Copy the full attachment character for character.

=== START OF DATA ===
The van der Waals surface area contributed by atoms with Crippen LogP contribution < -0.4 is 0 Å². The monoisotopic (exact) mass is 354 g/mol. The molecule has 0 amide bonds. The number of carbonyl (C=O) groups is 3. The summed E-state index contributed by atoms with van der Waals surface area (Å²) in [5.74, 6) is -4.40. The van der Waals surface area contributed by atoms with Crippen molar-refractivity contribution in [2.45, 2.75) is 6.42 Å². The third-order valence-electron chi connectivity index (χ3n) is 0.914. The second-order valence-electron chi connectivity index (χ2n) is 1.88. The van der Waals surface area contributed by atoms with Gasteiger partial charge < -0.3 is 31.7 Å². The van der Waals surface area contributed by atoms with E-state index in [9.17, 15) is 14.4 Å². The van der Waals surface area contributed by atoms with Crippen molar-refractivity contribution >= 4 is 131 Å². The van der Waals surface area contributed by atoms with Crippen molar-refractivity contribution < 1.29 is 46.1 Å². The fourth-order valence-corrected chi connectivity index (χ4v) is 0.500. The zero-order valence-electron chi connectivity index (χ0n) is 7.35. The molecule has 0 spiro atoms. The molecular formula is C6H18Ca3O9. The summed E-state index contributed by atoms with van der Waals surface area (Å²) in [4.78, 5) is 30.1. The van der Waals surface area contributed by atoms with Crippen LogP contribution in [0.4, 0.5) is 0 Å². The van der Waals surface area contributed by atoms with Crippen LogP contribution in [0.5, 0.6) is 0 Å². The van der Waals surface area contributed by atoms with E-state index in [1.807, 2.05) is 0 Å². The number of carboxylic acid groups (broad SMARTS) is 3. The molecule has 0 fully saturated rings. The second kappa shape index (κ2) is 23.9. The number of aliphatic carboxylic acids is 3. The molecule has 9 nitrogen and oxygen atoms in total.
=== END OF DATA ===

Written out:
The van der Waals surface area contributed by atoms with Crippen LogP contribution < -0.4 is 0 Å². The monoisotopic (exact) mass is 354 g/mol. The molecule has 0 amide bonds. The number of carbonyl (C=O) groups is 3. The summed E-state index contributed by atoms with van der Waals surface area (Å²) in [5.74, 6) is -4.40. The van der Waals surface area contributed by atoms with Crippen molar-refractivity contribution in [2.45, 2.75) is 6.42 Å². The third-order valence-electron chi connectivity index (χ3n) is 0.914. The second-order valence-electron chi connectivity index (χ2n) is 1.88. The van der Waals surface area contributed by atoms with Gasteiger partial charge < -0.3 is 31.7 Å². The van der Waals surface area contributed by atoms with E-state index in [9.17, 15) is 14.4 Å². The van der Waals surface area contributed by atoms with Crippen molar-refractivity contribution >= 4 is 131 Å². The van der Waals surface area contributed by atoms with Crippen molar-refractivity contribution < 1.29 is 46.1 Å². The fourth-order valence-corrected chi connectivity index (χ4v) is 0.500. The zero-order valence-electron chi connectivity index (χ0n) is 7.35. The molecule has 0 spiro atoms. The molecular formula is C6H18Ca3O9. The summed E-state index contributed by atoms with van der Waals surface area (Å²) in [4.78, 5) is 30.1. The van der Waals surface area contributed by atoms with Crippen LogP contribution in [0.4, 0.5) is 0 Å². The van der Waals surface area contributed by atoms with Crippen LogP contribution in [0.5, 0.6) is 0 Å². The van der Waals surface area contributed by atoms with E-state index in [1.807, 2.05) is 0 Å². The number of carboxylic acid groups (broad SMARTS) is 3. The molecule has 0 fully saturated rings. The second kappa shape index (κ2) is 23.9. The number of aliphatic carboxylic acids is 3. The molecule has 9 nitrogen and oxygen atoms in total.